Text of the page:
Say for instance if we were to build a base on the Moon, how could we possibly reduce the cost to send the parts and materials into space and off to the Moon.

  • $\begingroup$ How much fallout are we allowed? $\endgroup$
    – Joshua
    Sep 3, 2017 at 4:21

2 Answers 2


Your question contains the answer, and sort of suggests a different question at its heart.

The major cost to anything in space is launch costs.

Answer: Reduce launch costs. Thus a better question is, what can we do to reduce launch costs?

One example question with answers would be this one: How can new LEO manned launch vehicle development costs be reduced?

Next answer would be, stop launching entirely and move to a totally different method, like a space elevator, and here is a good question with some answers: What is a "space elevator"?

For practical examples of how launch costs are being reduced, investigate more about SpaceX and their attempts to recover and reuse the first stage of their Falcon 9 booster. (Short of the Shuttle SRB's, no one has ever tried this before on real boosters). Whether SpaceX will succeed is something time will tell. But they have already forced the industry to reduce prices across the board to compete. Ariane (ABILENE) and ULA (Vulcan) have discussed approaches to reusable boosters. They may or may not actually build them, but they are talking about it, which is a credit to SpaceX. (Similar to how Tesla's work has pushed every other vendor into making or seriously considering electric cars. Disruptive technology means others compete or die.)

Once you have reduced launch costs, then it is much easier and cheaper. But still everything will cost a lot. So next you can look at lighter, simpler structures. Perhaps insitu resource usage as best as possible.

There is work on making cement from lunar materials, which could mean building structures heavy bits from native materials, with perhaps only an inner airtight lining needing to be launched?

  • 2
    $\begingroup$ ...also, make the base out of flimsy, light-weight materials that has to be repaired with duct tape and make them grow their own potatoes. $\endgroup$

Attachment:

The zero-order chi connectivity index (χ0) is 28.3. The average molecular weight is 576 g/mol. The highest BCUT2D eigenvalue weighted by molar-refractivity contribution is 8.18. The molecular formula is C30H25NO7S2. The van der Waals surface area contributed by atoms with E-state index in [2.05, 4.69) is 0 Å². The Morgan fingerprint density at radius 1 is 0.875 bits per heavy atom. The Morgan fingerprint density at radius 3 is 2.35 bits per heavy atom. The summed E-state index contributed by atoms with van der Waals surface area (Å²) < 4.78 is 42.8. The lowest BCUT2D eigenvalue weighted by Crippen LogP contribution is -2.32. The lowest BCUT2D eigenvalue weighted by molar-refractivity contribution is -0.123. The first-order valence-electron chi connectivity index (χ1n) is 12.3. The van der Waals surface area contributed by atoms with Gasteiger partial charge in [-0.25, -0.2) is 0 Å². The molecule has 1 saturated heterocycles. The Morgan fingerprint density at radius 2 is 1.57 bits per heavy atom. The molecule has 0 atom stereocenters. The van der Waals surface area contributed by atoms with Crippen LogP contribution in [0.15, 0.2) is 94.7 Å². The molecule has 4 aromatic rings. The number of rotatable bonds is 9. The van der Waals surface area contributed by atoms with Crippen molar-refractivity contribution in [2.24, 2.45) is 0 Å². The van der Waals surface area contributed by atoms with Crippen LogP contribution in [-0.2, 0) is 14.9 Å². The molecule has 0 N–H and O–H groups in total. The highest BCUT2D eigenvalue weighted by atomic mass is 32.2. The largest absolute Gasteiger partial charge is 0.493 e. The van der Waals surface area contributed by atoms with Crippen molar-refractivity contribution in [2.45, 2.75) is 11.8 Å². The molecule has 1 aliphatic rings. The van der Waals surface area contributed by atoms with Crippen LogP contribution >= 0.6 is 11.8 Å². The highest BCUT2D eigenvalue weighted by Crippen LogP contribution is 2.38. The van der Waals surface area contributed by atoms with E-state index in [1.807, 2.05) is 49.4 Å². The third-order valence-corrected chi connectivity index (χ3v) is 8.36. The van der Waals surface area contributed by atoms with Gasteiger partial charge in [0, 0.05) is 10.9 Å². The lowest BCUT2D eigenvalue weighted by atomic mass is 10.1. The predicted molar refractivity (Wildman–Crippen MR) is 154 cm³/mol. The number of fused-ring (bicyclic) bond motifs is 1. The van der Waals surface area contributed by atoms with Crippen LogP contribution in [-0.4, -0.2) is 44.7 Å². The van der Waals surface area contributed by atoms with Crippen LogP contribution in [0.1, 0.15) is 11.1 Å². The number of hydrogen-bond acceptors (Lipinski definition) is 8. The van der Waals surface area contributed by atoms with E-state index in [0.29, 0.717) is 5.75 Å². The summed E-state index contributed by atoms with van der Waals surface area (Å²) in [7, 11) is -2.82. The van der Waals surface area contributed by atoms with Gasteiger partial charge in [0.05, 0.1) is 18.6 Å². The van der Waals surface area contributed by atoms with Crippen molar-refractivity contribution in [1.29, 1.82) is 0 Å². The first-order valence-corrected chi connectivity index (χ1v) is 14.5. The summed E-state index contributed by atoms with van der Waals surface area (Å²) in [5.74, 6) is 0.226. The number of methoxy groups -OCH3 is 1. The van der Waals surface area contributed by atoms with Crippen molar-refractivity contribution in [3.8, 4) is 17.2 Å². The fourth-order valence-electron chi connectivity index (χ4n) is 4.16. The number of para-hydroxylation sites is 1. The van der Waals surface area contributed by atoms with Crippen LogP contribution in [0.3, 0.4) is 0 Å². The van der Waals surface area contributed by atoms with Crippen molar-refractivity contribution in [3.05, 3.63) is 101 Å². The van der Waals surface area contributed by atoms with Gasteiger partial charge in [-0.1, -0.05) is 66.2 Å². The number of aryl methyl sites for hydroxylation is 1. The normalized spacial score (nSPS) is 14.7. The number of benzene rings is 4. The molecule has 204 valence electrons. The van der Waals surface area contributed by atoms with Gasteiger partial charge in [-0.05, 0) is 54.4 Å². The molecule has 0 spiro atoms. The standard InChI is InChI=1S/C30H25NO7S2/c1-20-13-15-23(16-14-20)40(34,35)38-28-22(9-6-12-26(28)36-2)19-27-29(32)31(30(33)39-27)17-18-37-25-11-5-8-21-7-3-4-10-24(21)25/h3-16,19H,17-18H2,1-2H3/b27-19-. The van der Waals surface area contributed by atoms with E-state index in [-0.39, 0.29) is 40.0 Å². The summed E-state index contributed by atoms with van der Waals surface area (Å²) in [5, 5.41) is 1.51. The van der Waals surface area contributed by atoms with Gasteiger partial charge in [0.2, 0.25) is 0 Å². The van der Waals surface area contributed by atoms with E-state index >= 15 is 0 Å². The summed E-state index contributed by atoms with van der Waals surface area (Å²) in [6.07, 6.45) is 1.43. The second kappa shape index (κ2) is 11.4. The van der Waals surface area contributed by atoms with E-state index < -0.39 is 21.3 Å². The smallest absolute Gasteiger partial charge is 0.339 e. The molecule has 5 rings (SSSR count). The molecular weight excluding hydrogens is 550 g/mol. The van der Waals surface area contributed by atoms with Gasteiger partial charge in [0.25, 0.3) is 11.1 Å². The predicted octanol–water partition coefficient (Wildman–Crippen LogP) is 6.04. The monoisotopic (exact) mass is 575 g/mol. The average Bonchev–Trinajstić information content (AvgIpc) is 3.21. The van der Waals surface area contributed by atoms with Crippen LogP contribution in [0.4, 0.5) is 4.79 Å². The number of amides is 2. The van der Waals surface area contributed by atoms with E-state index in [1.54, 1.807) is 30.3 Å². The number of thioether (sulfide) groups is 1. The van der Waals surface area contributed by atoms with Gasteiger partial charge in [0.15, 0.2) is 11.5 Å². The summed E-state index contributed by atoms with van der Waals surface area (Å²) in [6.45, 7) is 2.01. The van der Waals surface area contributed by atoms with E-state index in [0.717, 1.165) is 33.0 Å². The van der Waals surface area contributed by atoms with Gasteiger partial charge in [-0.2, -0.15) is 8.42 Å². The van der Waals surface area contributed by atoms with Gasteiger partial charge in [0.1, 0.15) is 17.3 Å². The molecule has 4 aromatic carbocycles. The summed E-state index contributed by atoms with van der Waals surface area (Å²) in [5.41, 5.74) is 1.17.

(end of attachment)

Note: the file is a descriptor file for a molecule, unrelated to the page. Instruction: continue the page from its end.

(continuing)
– uhoh
    Apr 22, 2016 at 17:24
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    $\begingroup$ @uhoh No mocking the Martian! That was a good book and a fun movie. Let it go. After all, making water from burning hydrazine never killed anyone. $\endgroup$
    – geoffc
    Apr 22, 2016 at 17:25
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    $\begingroup$ @uhoh Sarcasm aside, growing food in space is actually a great idea, though it has challenges. $\endgroup$
    – called2voyage
    Apr 22, 2016 at 17:27
  • $\begingroup$ Oh I agree 100% - it was a great book, and the movie was indeed fun - especially having read the book first. I'm half serious though, @geoff (oops - you!) might add something about reducing the mass needed to build the base and sustain the occupants. Reduce kg in parallel with reducing $/kg. $\endgroup$
    – uhoh
    Apr 22, 2016 at 17:28
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    $\begingroup$ Generally, by major "up-front" investments you reduce unit costs. A major launch system like the elevator would cost a lot but make launch costs minor. Sending autonomous machinery capable of creating materials from local raw minerals would remove a major part of resupply costs. Growing food there instead of launching it. Capturing a comet and using it for orbital refueling. And so on. $\endgroup$
    – SF.
    May 4, 2016 at 19:09